14 2005 Minnesota Rural Health Conference 14 Changes Proven to Prevent Avoidable Death Improved Care for Acute Myocardial Infarction –1.1 million experience an AMI yearly. 1/3 die acutely. –Implementation of guidelines reduces mortality. –Yet in AMI, only 61% receive aspirin and only 45% receive beta-blockers. –AMI care included in CMS Hospital Quality Initiative, JCAHOs core measure set.

15 2005 Minnesota Rural Health Conference 15 Changes Proven to Prevent Avoidable Death Prevention of Adverse Drug Events –1,200 hospital deaths in 1993 were due to medication errors. –6.3% of malpractice claims are due to medication errors. –46% of all medication errors occur at care transition points.

16 2005 Minnesota Rural Health Conference 16 Changes Proven to Prevent Avoidable Death Prevention of Surgical Site Infection –Surgical site infections (SSIs) account for 14% - 16% of hospital-acquired infections. –Among surgical patients, SSIs account for 40% of hospital acquired infections. –Surgical patients who develop SSIs are twice as likely to die as other surgical patients.

17 2005 Minnesota Rural Health Conference 17 Changes Proven to Prevent Avoidable Death Prevention of Central Line- Associated Bloodstream Infection –48% of ICU patients have central venous catheters, or 15 million catheter days per year. –There are 5.3 venous catheter-related bloodstream infections per 1,000 catheter days. –Approximately 14,000 deaths per year from venous catheter-related bloodstream infections.

18 2005 Minnesota Rural Health Conference 18 Changes Proven to Prevent Avoidable Death Prevention of Ventilator- Associated Pneumonia –Ventilator-associated pneumonia (VAP) occurs in 15% of patients receiving mechanical ventilation. –Mortality for mechanical ventilator patients with VAP is 46% compared to 32% for those without VAP. –VAP is associate with prolonged mechanical ventilation, ICU stay, hospital stay and associated increased costs.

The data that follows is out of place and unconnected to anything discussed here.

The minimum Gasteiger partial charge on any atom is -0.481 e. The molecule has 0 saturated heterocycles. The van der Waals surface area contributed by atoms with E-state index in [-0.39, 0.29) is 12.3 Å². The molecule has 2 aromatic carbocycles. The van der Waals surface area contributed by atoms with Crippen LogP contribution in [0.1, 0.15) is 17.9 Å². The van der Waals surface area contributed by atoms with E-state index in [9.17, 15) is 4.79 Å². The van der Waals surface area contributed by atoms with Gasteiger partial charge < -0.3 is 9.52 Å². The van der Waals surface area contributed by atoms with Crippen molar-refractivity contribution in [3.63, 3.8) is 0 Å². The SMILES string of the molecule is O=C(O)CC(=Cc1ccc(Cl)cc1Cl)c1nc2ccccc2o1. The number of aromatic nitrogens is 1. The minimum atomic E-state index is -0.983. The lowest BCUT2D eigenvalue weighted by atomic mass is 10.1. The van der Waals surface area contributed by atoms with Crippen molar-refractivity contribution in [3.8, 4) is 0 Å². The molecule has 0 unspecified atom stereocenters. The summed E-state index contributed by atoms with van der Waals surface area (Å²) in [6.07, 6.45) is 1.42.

19 2005 Minnesota Rural Health Conference 19 Resources – IHI –Platform materials for each intervention How-to Guide for implementing the change Presentation with facilitator notes Annotated bibliography –Campaign activity checklist –Getting Down to Work: Field Operations, Implementation, Measurement, and Next Steps –Customizable press release –Data submission how-to guide –Multiple informational calls, videos, web discussions

20 2005 Minnesota Rural Health Conference 20 Resources – Minnesota Minnesota Node – hospitals signed on! –Stratis Health (Minnesotas QIO) Acute Myocardial Infarction, Adverse Drug Events, Surgical Site Infections –Institute for Clinical Systems Integration Rapid Response Teams, Central Line Infections –Minnesota Hospital Association Ventilator Associated Pneumonia Contact –Julie Apold, MHA Patient Safety Manager

21 2005 Minnesota Rural Health Conference 21 Resources – The Minnesota Alliance for Patient Safety was established in 2000 as a partnership between the Minnesota Hospital Association, Minnesota Medical Association, Minnesota Department of Health and more than 50 other public- private health care organizations working together to improve patient safety. "Promoting optimum patient safety through collaborative and supportive efforts among health care organizations in Minnesota"

22 2005 Minnesota Rural Health Conference 22 Some Is Not a Number… Soon Is Not a Time The Number: 100,000 Lives The Time: June 14, am ET